It is a British imperial lie to pinpoint “African dictators” as the source of the problem. Currently, the governments of Europe are collapsing left and right. Both Papandreo and Berlusconi have been replaced by technocratic banker’s dictatorships. Instead of propping up the nationalist fascists like Hitler and Mussolini as in the 1930′s, this time the international bankers are inserting bankers to head the governments! Both Monti in Italy and and the new ECB head Draghi are former Goldman Sachs employees or current advisors. The global financial system is exploding in the trans-Atlantic sector, just as economist Lyndon LaRouche forecast and the international bankers– the British empire– are pushing for world war with their puppet Barack Obama. Only by ending the imperial powers centered in London can we defeat the evils of “globalization.” Obama must be removed from office immediately before the 2012 election and then there are real water and rail development projects available for the people of Africa, America and Asia. These have been animated and developed by the LaRouche Political Action Committee. “Regime change” has always been the policy of the British empire, whether in Europe, Africa or the United States. Understand this and we can win against the red coats and destroy the oligarchy forever! After all, who needs an oligarchy once mankind begins a full expedition into nearby space and beyond?

- Summer Shields
One of Six LaRouche Democrats running for U.S. House of Representatives

http://larouchepac.com/campaigns
http://larouchepac.com/infrastructure
http://larouchepac.com/

Posted by summerjustice | Report as abusive
 

If Teodoro & Jose Santos are doing a terrible job, then I guess its time for them to go.

I’d rather have the Rwandan leader in for up to 30 years rather then have a corrupt goon.

Posted by Smart123 | Report as abusive
 

Is it a question of democracy? A careful leader can pick judges, create laws, etc and be a dictator without breaking the constitution or the law – even our “democratic” leaders fiddle with boundaries, influence media, lie, etc to get re-elected.
Zimbabwe has long been one of the most educated, honest and hard-working peoples, and many other countries have benefitted, including top-quality judges now working in other countries, but that did not save their economy or their politics. Ruthless soldiers can quell even giant demonstrations if a government is hard enough and rules that a demonstration of even 1 million on the street does not overturn an election with 50 million or so participants.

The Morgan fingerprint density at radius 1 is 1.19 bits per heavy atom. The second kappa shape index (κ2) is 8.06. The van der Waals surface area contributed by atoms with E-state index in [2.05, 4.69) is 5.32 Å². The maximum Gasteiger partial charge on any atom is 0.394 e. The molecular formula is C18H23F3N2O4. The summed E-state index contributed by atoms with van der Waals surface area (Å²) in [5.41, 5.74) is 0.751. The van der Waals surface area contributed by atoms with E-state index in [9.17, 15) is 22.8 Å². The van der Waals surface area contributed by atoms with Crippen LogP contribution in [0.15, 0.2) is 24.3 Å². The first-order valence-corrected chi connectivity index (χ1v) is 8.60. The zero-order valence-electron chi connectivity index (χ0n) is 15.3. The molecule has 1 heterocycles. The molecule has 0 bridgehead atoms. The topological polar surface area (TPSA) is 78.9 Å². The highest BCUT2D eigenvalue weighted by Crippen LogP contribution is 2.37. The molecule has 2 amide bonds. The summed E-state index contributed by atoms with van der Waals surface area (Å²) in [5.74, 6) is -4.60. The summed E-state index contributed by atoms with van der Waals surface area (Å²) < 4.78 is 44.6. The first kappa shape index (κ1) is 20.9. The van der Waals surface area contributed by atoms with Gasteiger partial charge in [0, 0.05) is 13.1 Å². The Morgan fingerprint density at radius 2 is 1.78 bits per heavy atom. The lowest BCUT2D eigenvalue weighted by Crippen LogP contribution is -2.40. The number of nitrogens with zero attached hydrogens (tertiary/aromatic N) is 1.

Some strong Western leaders (Mrs Thatcher) get removed from within their parties, not by elections. Many systems, democratic or otherwise, depend on the quality, wisdom, bravery and altruism of the people in power, mostly in politics or army (army was very significant in Tunisia and Egypt), but also in media, legal system, civil society, etc.

Posted by TomMinney | Report as abusive
 

“we africans dont care of who is next and how he will go because thats nonsense. but we have hope that one time we shall get out of the hands of babylon and africans will get a chance of understanding for ourselves and control our own affairs without the influence of the whiteman.”

What drivel!! Had it not been for the whiteman the entire African continent, not just the northern part would now be under Arab domination. It was ‘whiteman’ that, at least for a time, slowed down Arab conquest in Africa.
This time i expect the rest of Africa will soon become a colony of CHINA!

Posted by zozimos | Report as abusive
 

It is not how much year spent in power, rather how much destruction they made to the people they govern. Is it possible to compare the Central African Bokassa to Gadaffi. Gadaffi was made as if a grave enemy of his people for just killing a small bunch of western men where other African stupid leaders are killing enmass a drove of people bodily and mentaly with the direct aid of the Western themselves, which most african are today succumbed in parallel position to the story of Kenyan novel known as “Kill me Quick”.

Posted by tkas | Report as abusive
 

I believe it all started in Kenya with Moi’s exit from power in 2002, ending his 24yr reign of power. This reign has been characterised by so may negative issues such as corruption, dictatorship, endless and massive land grabbing, issues that still haunt us as a country. Thank God that it did reach a time when all kenyans united to say enough is enough, and thank God that Moi accepted his defeat peacefully otherwise it could have all ended up with disatrous consequences.

Posted by Dimitroe | Report as abusive
 

Kenya is a very special case, Moi was a good dictator, otherwise we would have killed one another just like the other African nations.

Regarding corruption, I feel that the corrupt money was used to build schools, hospitals, roads, houses…. many also used the money to start their own industries in Kenya itself.